Whether for business or lifestyle opportunities, more and more eyes are turning to South Australia.
The Covid-19 changed everything. People are reexamining their lives. They are re-evaluating their careers. They are making big changes. The rest of the world calls it the “big resignation”. For South Australia, this is a huge opportunity. “I have a feeling that Adelaide is going to be the beneficiary of this movement,” said Inovor Technologies spokesperson Rebekah Holliday. “Adelaide has a lot of lifestyle factors that are appealing to those who live on the east coast. But that’s also where things happen, especially in space.
South Australia is well positioned to capitalize on a post-Covid-19 world. Our universities are innovative. Adelaide has Australia’s fastest 10 gigabit fiber optic network, and our adoption of renewables offers potential for emerging low-emission industries such as green hydrogen.
The potential of knowledge economy poles is proven. There are space, defense, high tech and creative industries in Lot Quatorze. There is the SA Health and Medical Research Institute with its proton therapy facility. And there are defense research and manufacturing clusters. It doesn’t have to end there.
“The reason the space community has come so strong in Adelaide is due to the confidence that it has had the backing of successive prime ministers,” said James Brown, CEO of the Space Industry Association of Australia ( SIAA). “The community has had direct and regular access to Steven Marshall, for example, which makes a big difference. They know that if they have a problem, they can fix it. Or, if there is an opportunity, they can act quickly and seize it. And this is really important.
PROSPEROUS INDUSTRIES TODAY AND IN THE FUTURE
“The most important thing for us, besides quality of life, stability, beaches, schools and freedom, is knowing that there will be a thriving Australian space industry 10 years from now. This will be the most important factor when people seek to return home or when we seek to import talent from abroad. Brown said.
Space, he adds, provides an ideal springboard. “I believe the greatest opportunity for the government of South Australia is to educate its workforce, agencies, departments and industry leaders about the opportunities in the space.”
When it comes to a knowledge economy, employee happiness is paramount. This is something that satellite manufacturing start-up Inovor must have recognized at the start of its recent rapid expansion.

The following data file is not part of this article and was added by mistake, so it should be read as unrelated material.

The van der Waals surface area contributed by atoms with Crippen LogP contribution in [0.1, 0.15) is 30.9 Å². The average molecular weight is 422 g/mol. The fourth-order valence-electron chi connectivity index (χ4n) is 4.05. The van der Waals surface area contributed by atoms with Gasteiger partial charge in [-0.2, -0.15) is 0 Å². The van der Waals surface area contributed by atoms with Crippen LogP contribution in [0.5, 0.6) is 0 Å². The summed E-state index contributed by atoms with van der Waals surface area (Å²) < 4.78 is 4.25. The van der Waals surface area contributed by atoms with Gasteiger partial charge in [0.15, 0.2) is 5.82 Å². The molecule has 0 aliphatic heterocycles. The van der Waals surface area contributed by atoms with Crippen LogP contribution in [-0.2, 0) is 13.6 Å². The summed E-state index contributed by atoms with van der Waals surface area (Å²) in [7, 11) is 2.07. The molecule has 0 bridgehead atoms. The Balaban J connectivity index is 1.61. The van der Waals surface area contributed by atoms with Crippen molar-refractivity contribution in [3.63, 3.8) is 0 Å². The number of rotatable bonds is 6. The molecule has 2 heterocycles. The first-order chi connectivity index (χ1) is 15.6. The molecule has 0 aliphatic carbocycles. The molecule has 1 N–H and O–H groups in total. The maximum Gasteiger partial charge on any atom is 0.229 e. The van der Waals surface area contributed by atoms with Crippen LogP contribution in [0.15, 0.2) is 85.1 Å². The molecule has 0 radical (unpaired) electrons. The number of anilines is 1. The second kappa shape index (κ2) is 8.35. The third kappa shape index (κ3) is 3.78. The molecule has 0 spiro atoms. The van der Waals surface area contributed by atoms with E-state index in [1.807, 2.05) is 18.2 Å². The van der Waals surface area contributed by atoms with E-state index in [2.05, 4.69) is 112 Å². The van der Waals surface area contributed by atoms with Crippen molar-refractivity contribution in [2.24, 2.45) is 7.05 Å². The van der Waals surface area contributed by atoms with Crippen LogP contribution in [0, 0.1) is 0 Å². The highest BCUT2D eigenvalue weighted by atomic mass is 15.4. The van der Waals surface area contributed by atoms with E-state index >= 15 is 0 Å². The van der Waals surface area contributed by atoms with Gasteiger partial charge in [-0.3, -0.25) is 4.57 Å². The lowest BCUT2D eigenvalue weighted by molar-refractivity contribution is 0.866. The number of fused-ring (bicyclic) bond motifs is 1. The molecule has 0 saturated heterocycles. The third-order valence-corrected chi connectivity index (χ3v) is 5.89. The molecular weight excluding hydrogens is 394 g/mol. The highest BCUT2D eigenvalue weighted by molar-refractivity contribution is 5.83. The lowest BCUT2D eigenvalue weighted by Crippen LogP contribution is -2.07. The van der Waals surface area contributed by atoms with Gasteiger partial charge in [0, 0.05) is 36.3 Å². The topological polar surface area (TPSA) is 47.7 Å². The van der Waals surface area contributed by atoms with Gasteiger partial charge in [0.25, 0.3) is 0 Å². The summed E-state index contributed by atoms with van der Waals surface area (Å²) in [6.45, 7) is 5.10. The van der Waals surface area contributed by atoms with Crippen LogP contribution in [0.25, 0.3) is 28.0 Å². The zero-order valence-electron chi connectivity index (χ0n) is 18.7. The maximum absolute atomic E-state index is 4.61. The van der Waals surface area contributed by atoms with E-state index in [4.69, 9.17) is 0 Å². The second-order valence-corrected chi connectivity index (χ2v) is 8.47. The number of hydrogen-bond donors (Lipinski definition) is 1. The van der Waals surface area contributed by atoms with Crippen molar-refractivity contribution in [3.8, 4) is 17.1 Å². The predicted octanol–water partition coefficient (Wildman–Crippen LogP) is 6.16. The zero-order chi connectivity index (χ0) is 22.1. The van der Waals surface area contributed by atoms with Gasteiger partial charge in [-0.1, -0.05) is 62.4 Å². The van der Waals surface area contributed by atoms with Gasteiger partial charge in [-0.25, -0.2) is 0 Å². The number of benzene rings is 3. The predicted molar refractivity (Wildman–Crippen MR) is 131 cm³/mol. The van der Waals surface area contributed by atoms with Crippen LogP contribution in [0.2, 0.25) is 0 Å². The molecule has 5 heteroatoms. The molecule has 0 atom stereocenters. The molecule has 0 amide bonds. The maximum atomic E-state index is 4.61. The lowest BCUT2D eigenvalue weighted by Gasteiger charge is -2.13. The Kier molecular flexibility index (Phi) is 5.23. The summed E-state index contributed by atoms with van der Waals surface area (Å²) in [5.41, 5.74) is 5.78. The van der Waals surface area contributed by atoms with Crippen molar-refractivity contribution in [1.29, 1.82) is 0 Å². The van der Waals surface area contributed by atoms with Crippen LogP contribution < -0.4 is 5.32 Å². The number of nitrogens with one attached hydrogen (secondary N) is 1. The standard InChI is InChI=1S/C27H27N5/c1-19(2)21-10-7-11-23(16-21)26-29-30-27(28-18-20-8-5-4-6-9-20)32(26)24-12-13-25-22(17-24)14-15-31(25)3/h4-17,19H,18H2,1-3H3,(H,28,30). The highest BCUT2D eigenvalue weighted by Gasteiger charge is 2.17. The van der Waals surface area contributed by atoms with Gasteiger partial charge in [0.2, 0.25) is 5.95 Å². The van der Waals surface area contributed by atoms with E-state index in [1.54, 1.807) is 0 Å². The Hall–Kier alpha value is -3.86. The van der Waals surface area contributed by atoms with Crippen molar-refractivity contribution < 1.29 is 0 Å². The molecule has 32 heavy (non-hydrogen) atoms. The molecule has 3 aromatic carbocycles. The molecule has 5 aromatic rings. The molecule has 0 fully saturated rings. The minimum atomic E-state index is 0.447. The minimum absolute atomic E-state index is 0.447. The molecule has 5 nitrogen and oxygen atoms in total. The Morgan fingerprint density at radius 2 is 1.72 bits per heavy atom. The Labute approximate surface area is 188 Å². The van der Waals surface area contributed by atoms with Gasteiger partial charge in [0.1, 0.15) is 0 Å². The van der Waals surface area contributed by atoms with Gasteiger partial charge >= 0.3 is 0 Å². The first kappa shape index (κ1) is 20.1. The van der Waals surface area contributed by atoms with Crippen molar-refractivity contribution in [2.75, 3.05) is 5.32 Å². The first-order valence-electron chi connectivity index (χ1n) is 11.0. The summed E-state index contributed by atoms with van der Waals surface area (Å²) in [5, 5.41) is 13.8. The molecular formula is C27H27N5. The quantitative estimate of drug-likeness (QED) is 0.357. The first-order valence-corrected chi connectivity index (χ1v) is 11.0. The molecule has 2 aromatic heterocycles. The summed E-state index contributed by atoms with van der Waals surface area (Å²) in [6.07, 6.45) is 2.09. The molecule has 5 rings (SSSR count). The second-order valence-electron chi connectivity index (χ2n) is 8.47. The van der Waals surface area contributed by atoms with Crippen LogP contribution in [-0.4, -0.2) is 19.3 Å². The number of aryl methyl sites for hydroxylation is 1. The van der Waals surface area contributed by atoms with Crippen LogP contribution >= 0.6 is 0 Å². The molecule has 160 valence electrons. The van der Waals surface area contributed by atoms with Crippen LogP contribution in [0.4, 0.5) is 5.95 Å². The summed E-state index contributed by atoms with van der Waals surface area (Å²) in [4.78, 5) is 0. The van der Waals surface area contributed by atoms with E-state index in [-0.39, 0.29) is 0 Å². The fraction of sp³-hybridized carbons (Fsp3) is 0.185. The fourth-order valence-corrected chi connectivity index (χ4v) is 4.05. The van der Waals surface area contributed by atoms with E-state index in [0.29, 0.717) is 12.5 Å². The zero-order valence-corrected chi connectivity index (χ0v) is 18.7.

Inovor has a lot of people who have moved here from the freeway, “so we have to think about the opportunities in the workplace for social connections,” Holliday says. “Much of it is wrapped around the CBD, Lot Fourteen, and the Stone & Chalk community. ”
Holliday cautions not to underestimate the importance of issues like drastically reduced commute times, quality of life, and remote work opportunities. “People have children. They have interests. They want to enjoy the great outdoors and all that life has to offer, ”she says.
“We have seen Covid-19 really bring this message home. ”
Mutual inspiration also brings collaboration. “There is a certain level of proximity to Adelaide, not just in Lot Fourteen, but also to Mawson Lakes, Tonsley and the universities,” Brown adds. “It means that ideas can evolve quickly. Space is so specialized, so technical and so scientific that a collaborative industry is needed.
NO REGRETS FOR RELOCATION TO SOUTH AUSTRALIA
It is not without apprehension that Patrice Harapeti has chosen to settle in Adelaide. The incentive was there: Australia’s new space industry hub at Lot Fourteen in the city center was where the action took place. “It appeared that most of the Sydney-based space development companies had moved to Adelaide or Canberra after the announcement of Lot Fourteen,” he says. “For this reason, I began to broaden my research opportunities to include cities such as Adelaide and Canberra. “
Eventually, his other fears subsided. The Covid-19 pandemic has actually helped, in a way.
“Due to Covid-19, most, if not all Australian universities, were forced to adopt an e-learning methodology that allowed me to study between states,” Harapeti said.
The Bachelor of Software Engineering and Bachelor of Science in Applied Physics student was able to accept full-time employment at Inovor Technologies as a full-stack software engineer while continuing his university courses part-time. And as for his expectations vis-à-vis Adelaide?
“I felt like Adelaide was a small town with little to do on the weekends,” he says. “But Adelaide has a lot more to offer than it looks. Living in Adelaide has exposed me to the unique culture to be found here, as well as the relationships and friendships within the fostered space community in lot fourteen. “